Founder of the Orthodox Arts Journal, church architect and craftsman Andrew Gould wrote the following concerning furniture in the Orthodox Church:
The presence of furniture reveals the welcoming and comfortable aspect of the Kingdom of God. All is not judgment and fear in church. We are called to attend church as though we are coming home. It is so easy for a church (especially a Neoclassical one) to seem to visitors like a museum and courthouse rolled into one. (Don’t touch anything, lest you break the rules, and leave quickly, before you are judged.) Furniture can do much to soften this impression. It should be warm and approachable and invite the touch. And it should be beautiful and fine. If we would not furnish our homes with furniture made from plywood and gold spray-paint, then we ought not to furnish our churches in this way. To be comfortable to touch, furniture must be solid wood with a good polish and wax. It should be light and elegantly proportioned, easy to look at and easy to use. Staining is to be avoided, because it robs light-colored wood of the opportunity to naturally achieve the warm color that comes only with time. Ornamentation, such as carving or inlay, should be integral to the structure, and not glued onto the surface as an afterthought. Above all, church furniture should be true to traditional woodworkers’ standards for joinery and finish, and should have no pretense towards being finer or grander than it is. Good quality secular furniture is often very appropriate in church, and there should be no fear of using it just because it does not bear crosses and eagles. Custom-made furniture can follow any of the old styles, including traditional American styles. Old American furniture has wonderful dignity and simplicity, and is an excellent candidate for the ‘baptism’ of American culture into Orthodoxy.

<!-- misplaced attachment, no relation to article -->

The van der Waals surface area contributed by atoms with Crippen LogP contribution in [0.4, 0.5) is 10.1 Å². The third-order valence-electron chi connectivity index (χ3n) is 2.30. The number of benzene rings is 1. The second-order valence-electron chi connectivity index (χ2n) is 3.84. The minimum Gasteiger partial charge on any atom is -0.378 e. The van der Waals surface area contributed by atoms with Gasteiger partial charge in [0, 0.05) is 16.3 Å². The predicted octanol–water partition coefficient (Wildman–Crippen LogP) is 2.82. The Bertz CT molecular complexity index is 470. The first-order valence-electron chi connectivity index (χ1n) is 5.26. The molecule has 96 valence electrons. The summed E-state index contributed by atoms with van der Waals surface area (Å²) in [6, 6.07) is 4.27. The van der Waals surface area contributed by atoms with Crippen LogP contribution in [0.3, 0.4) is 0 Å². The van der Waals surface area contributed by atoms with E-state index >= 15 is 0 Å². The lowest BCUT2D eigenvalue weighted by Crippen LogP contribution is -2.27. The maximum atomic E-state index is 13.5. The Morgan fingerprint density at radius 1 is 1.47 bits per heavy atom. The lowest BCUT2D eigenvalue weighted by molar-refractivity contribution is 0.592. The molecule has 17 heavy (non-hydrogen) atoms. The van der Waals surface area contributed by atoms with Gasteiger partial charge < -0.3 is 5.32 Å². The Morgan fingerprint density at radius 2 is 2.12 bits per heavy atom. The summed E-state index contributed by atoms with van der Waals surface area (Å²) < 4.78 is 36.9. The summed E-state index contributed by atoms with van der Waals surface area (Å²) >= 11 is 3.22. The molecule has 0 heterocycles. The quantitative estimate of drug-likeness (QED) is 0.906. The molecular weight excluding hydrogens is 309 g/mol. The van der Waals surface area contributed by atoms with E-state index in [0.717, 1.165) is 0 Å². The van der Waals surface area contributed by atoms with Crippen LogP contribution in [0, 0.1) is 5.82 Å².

(From here, emphasis added)
Keeping this in mind, I would like to introduce our readership to a craftsman who is ‘baptizing’ the American tradition of furniture-making into Orthodox ecclesiastical uses, utilizing very creative and eclectic sources of inspiration. Robb Carey (whose business can be found online here) came to my attention by way of a single piece he created for the Monastery of St. John of San Francisco in Manton, CA.
Take a look at some of the details of the piece’s construction.
This piece is actually just one of a series of stasidia Carey made for that monastery, all of which are a beautiful blend of Greek/Byzantine precedent with American woodworking tradition.
I had the chance to talk with Carey about these pieces, his background and his other work and I offer our readers that interview below:
OAJ – How long have you been a woodworker? How long have you been producing church furnishings?
RC – My first attempts at woodworking were in my grandfather’s basement shop around 1970. I was in college as a sculpture major at the time. It was not until 2004, when I opened my own business, that I was able to build furnishings for the Church.
OAJ – Can you tell me about your design process and vision when creating ecclesiastical pieces?
RC – I use AutoCad drafting software to begin my initial sketches. I may have a verbal description of what is being commissioned or have some magazine clippings showing a general design concept. Let’s say I want to build a chair for somebody. The dimensions for a chair are dictated by the size of the human body. To sit comfortably, the average seat height is about 29” off the floor. The width of the seat could be from roughly 18” to 24”. The back should support the shoulders and the arms can naturally rest at 90 degrees on the arm rests.